Campbells Creek resident Tayler Walsh said his children got a surprise while mowing the lawn when a Plains-wanderer appeared from behind their shed.
“When the kids called me over, I was quite surprised to see such a unique looking bird in our backyard, so I called a local wildlife carer who came and collected the bird that evening,” Mr Walsh said.
Department of Environment, Land, Water and Planning (DELWP) Natural Environment Program Officer, Dr Aaron Grinter, said he and a colleague recognised the bird as a critically endangered Plains-wanderer after seeing a photo shared on a Facebook page, so set off on a bit of a “wild-wanderer chase” and eventually tracked the bird to a Daylesford animal shelter.
“We immediately contacted Werribee Open Range Zoo, who picked up the bird the next morning and transferred it to the Zoo for treatment,” Dr Grinter said.
Following an assessment, the Zoo found the bird had sustained an injury under its left wing and was in poor health. For the past three weeks, it has been undergoing rehabilitation, supervised by the Zoo’s veterinarians and threatened species experts.
Werribee Open Range Zoo Natives Life Sciences Manager, Yvette Pauligk, said the Plains-wanderer’s health continues to improve and he’s now fluttering and displaying positive natural behaviours in his pen.
“The wing injury had impacted the bird’s ability to fly and fend for itself in the wild, so it will require ongoing support at the Zoo and will join our captive breeding program.” Ms Pauligk said.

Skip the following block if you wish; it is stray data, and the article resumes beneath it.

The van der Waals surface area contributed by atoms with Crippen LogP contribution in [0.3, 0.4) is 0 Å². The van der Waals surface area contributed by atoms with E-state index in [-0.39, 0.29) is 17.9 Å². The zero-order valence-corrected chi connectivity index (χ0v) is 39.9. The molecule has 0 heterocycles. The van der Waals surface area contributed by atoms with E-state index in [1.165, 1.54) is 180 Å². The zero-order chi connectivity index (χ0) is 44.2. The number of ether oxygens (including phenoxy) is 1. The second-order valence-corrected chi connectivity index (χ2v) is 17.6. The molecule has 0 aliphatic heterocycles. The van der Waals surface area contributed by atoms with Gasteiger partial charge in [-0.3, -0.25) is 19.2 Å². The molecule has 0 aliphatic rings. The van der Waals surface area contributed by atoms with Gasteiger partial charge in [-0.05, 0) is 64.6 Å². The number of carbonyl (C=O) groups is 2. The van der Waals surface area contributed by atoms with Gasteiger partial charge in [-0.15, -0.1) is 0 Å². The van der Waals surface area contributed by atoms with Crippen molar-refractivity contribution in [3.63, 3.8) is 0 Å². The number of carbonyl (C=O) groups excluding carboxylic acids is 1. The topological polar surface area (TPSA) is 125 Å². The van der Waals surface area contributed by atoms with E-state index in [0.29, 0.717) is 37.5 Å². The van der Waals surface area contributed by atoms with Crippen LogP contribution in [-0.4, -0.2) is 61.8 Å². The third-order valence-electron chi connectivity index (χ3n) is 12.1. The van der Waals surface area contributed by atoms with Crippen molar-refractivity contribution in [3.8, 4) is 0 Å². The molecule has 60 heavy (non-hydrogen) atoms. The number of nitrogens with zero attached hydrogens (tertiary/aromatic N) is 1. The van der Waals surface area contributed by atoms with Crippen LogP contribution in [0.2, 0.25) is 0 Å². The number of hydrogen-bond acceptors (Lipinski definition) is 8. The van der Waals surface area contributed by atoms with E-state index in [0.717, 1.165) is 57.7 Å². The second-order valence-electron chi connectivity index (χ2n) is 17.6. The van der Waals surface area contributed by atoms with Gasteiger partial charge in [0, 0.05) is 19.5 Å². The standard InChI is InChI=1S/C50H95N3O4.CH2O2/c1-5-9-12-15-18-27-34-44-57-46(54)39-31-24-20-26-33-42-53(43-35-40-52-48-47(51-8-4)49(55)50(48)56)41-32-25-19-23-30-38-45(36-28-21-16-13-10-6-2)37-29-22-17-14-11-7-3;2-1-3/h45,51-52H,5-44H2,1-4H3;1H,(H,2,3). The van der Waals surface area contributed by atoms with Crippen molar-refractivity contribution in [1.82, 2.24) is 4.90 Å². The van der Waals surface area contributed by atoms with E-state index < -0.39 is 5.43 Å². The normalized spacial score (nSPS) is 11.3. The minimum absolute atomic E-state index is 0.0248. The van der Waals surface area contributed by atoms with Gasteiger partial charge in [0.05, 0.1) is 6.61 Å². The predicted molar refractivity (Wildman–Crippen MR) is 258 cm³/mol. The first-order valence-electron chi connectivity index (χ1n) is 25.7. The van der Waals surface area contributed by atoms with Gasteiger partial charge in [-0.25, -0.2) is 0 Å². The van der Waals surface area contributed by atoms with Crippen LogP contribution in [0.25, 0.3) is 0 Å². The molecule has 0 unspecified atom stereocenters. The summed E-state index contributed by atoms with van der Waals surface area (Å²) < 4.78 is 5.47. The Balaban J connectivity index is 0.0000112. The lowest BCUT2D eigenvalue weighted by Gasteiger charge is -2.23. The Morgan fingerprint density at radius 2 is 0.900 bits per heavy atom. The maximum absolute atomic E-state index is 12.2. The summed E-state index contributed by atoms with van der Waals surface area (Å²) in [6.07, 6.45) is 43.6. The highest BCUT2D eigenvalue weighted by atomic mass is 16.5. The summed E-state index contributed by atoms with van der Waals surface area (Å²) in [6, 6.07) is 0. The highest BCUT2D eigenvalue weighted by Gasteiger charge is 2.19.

The program is an integral part of a cross-agency National Recovery Plan for the Plains-wanderer, established by the Commonwealth Government in 2016, which aims to save the species from extinction, following significant number declines in the wild.
Plains-wanderers are usually found in northern Victorian grasslands in the Patho Plains or Avoca Plains north of Bendigo. This is the second Plains-wanderer that’s been recorded in Central Victoria, with another bird found in Bendigo in 2017, which was the first to become part of the Zoo’s captive breeding program.
Ms Pauligk said it’s not known exactly why these birds have been discovered outside their nature range, however it is possible this bird was blown off-course during high winds while it searched for a suitable paddock to inhabit.
The Plains-wanderer is listed as Critically Endangered under both the Victorian Flora and Fauna Guarantee Act 1988 and the Commonwealth Government’s Environment Protection and Biodiversity Conservation Act 1999.
DELWP is working with partner agencies including Zoos Victoria, Parks Victoria, Trust for Nature, North Central CMA, and local landholders to protect, monitor and improve habitat for these rare birds. Wild Plains-wanderer are monitored through both in-person surveys and using song meters to listen for the birds’ calls, a project supported by the Victorian Government.